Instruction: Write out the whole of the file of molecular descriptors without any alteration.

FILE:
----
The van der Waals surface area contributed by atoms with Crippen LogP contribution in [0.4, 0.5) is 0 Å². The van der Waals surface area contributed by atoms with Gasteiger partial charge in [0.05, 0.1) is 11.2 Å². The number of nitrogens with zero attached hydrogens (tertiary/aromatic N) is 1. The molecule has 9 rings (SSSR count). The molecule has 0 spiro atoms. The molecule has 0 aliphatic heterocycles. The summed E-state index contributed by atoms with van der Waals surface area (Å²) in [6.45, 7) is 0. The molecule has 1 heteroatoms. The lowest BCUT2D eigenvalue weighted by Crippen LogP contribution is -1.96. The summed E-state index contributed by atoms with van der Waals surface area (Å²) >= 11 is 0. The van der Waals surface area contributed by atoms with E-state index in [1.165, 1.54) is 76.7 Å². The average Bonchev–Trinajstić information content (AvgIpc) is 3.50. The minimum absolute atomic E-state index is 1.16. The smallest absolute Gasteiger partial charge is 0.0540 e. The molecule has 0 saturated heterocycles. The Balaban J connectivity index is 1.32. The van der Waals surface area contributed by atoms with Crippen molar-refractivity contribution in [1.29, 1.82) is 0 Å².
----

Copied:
The van der Waals surface area contributed by atoms with Crippen LogP contribution in [0.4, 0.5) is 0 Å². The van der Waals surface area contributed by atoms with Gasteiger partial charge in [0.05, 0.1) is 11.2 Å². The number of nitrogens with zero attached hydrogens (tertiary/aromatic N) is 1. The molecule has 9 rings (SSSR count). The molecule has 0 spiro atoms. The molecule has 0 aliphatic heterocycles. The summed E-state index contributed by atoms with van der Waals surface area (Å²) in [6.45, 7) is 0. The molecule has 1 heteroatoms. The lowest BCUT2D eigenvalue weighted by Crippen LogP contribution is -1.96. The summed E-state index contributed by atoms with van der Waals surface area (Å²) >= 11 is 0. The van der Waals surface area contributed by atoms with E-state index in [1.165, 1.54) is 76.7 Å². The average Bonchev–Trinajstić information content (AvgIpc) is 3.50. The minimum absolute atomic E-state index is 1.16. The smallest absolute Gasteiger partial charge is 0.0540 e. The molecule has 0 saturated heterocycles. The Balaban J connectivity index is 1.32. The van der Waals surface area contributed by atoms with Crippen molar-refractivity contribution in [1.29, 1.82) is 0 Å².